Institutionalizing Love: The <i>Nuniaq</i>-ing Custom among Alaskan Iñupiat
Keywords:Alaskan Eskimo, Iñupiat, Northwest Arctic, childrearing, childrearing customs, naming practices, kinship, child indulgence, family relationships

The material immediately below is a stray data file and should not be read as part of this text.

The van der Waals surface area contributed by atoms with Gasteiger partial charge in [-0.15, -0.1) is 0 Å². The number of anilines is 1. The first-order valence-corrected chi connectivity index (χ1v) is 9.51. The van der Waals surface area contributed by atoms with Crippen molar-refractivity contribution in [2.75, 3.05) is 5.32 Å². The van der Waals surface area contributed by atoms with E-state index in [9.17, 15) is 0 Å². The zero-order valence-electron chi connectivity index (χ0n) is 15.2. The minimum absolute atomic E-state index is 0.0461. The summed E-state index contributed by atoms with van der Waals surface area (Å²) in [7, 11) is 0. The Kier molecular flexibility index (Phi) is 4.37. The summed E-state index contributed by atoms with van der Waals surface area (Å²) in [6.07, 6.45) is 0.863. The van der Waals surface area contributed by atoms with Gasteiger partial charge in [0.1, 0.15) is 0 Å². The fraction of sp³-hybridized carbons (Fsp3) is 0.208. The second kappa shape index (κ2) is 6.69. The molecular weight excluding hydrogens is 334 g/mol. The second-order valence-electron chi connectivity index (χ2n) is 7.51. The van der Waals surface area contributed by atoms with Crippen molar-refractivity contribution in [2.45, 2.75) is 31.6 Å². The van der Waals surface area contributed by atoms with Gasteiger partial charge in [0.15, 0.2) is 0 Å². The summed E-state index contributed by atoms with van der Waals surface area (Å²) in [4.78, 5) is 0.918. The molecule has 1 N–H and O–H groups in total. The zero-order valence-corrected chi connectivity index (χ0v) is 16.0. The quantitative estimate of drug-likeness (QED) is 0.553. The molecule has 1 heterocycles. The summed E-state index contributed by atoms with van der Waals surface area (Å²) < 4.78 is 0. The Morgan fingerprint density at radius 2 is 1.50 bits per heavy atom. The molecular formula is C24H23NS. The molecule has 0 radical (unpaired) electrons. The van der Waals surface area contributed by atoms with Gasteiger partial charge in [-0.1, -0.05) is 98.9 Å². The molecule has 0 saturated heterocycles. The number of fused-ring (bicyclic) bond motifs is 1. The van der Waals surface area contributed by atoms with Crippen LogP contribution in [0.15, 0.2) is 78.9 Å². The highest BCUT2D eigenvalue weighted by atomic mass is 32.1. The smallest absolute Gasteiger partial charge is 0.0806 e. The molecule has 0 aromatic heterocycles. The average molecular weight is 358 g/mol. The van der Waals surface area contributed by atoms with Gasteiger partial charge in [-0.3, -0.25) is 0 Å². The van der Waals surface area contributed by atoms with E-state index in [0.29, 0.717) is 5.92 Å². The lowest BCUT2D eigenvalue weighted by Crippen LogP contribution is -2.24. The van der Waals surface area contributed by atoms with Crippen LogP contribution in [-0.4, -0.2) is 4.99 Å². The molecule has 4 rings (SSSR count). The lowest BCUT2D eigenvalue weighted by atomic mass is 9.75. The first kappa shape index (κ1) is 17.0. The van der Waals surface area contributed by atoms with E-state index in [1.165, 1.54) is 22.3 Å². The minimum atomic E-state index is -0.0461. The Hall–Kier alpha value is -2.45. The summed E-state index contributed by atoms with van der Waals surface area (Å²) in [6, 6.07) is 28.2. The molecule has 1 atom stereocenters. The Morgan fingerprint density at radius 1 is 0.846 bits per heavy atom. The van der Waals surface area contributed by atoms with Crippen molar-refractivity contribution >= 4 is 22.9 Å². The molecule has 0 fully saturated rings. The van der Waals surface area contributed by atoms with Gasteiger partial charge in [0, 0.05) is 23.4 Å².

Nuniaq-ing young children is a distinctive Iñupiaq childrearing custom that survives to this day. It concerns a kind of stereotyped cooing and singsong phrases directed by adults to infants and young children, and it appears to cement ties of particular kin to particular children. For example, parents use terms denoting the possessive form, paniin "my daughter" and igñiin "my son," to mark a special closeness to one child or another. Naming practices also have significant bearing on applications of the custom. Though seemingly trivial and largely playful on the surface, nuniaq-ing serves to lay the foundation for forging affectionate relationships throughout the life span.